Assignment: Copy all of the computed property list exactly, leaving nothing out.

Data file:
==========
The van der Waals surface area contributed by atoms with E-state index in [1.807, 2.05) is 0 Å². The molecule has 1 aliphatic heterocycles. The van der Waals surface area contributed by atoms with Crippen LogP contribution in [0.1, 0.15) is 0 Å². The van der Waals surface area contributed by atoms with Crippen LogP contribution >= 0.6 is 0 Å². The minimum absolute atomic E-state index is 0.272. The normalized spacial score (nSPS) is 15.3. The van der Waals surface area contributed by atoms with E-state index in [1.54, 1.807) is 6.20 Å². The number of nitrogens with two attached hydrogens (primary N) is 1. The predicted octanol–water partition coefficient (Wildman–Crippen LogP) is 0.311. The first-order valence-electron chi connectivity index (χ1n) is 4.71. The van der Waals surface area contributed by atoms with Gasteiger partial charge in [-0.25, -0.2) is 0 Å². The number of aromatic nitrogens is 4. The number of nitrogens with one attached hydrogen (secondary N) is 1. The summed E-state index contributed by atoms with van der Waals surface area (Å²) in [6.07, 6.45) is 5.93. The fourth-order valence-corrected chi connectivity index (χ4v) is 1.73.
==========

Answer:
The van der Waals surface area contributed by atoms with E-state index in [1.807, 2.05) is 0 Å². The molecule has 1 aliphatic heterocycles. The van der Waals surface area contributed by atoms with Crippen LogP contribution in [0.1, 0.15) is 0 Å². The van der Waals surface area contributed by atoms with Crippen LogP contribution >= 0.6 is 0 Å². The minimum absolute atomic E-state index is 0.272. The normalized spacial score (nSPS) is 15.3. The van der Waals surface area contributed by atoms with E-state index in [1.54, 1.807) is 6.20 Å². The number of nitrogens with two attached hydrogens (primary N) is 1. The predicted octanol–water partition coefficient (Wildman–Crippen LogP) is 0.311. The first-order valence-electron chi connectivity index (χ1n) is 4.71. The van der Waals surface area contributed by atoms with Gasteiger partial charge in [-0.25, -0.2) is 0 Å². The number of aromatic nitrogens is 4. The number of nitrogens with one attached hydrogen (secondary N) is 1. The summed E-state index contributed by atoms with van der Waals surface area (Å²) in [6.07, 6.45) is 5.93. The fourth-order valence-corrected chi connectivity index (χ4v) is 1.73.